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4,400 Moderna Vaccine Doses Not Kept Cold Enough May Be Unusable

An ongoing investigation found the temperature problem "is not something on the Maine CDC or state of Maine side," Dr. Nirav Shah, director of the Maine Center for Disease Control and Prevention, said.
An ongoing investigation found the temperature problem "is not something on the Maine CDC or state of Maine side," Dr. Nirav Shah, director of the Maine Center for Disease Control and Prevention, said.

Maine health officials discovered that a majority of Moderna vaccine shipments received across the state on Monday were not kept adequately cold during transport, meaning 4,400 doses may have to be thrown out.

Dr. Nirav Shah, director of the Maine Center for Disease Control and Prevention, made the announcement during a "sad and somber" coronavirus briefing on Tuesday and said the problem extends to other states as well.

Shah said 35 of the 50 sites that received the vaccine a day earlier reported that "the thermometer on the outside of the boxes ... showed that at some point the required minimum temperature had been exceeded."

Moderna's vaccine vials are supposed to remain at frozen temperatures between -25°C and -15°C (-13°F and 5°F), according to the U.S. Centers for Disease Control and Prevention.

An ongoing investigation found the temperature problem "is not something on the Maine CDC or state of Maine side," Shah said. That means the temperature breach occurred during packaging or shipping, he explained.

The chain of distribution as explained by Shah is fairly straightforward: Boxes of the vaccine are transported from Moderna's manufacturing facilities — the majority of which are located in Massachusetts — to a distribution point where the cargo is farmed out to various courier companies that make deliveries to locations designated by the Maine CDC, or other state sites.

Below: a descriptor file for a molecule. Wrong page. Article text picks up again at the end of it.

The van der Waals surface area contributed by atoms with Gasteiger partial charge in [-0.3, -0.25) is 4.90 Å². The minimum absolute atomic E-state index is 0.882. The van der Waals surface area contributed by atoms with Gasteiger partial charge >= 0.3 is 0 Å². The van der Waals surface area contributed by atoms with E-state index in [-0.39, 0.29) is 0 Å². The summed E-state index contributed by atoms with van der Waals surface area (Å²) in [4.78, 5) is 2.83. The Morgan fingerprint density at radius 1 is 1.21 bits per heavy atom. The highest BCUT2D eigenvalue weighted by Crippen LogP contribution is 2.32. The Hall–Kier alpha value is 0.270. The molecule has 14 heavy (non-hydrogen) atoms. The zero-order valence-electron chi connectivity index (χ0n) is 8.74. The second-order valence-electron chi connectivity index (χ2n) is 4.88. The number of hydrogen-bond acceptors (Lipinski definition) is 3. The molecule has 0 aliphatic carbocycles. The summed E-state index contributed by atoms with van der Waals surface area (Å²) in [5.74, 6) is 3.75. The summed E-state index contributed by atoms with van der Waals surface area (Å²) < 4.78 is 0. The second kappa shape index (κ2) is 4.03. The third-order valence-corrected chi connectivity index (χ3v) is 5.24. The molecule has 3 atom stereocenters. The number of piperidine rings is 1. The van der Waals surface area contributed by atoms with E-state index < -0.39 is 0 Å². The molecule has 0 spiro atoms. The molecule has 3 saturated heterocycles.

"At each step along the way, these boxes of vaccines have numerous types of tracking and temperature monitoring tools around them," Shah said. "If at any point in that journey ... from the site of [the] manufacturer to someone's arm here in Maine ... conditions are not optimum, that there are processes in place so that we know that the vaccine is not given to somebody."

"This is how the system is designed," he added.

Maine residents who were scheduled to receive the injections were contacted and told the inoculations would be postponed, Shah said. He added that the White House Operation Warp Speed program is already sending replacement doses.

It is unclear if the vaccine doses will have to be thrown out or if they can still be used. The U.S. CDC's instructions note that "vaccine vials may be stored in the refrigerator between 2°C and 8°C (36°F and 46°F) for up to 30 days before vials are punctured."

However, a thawed vaccine cannot be refrozen.

As of Tuesday, there are 34,262 COVID-19 cases in Maine and 519 deaths associated with the disease.

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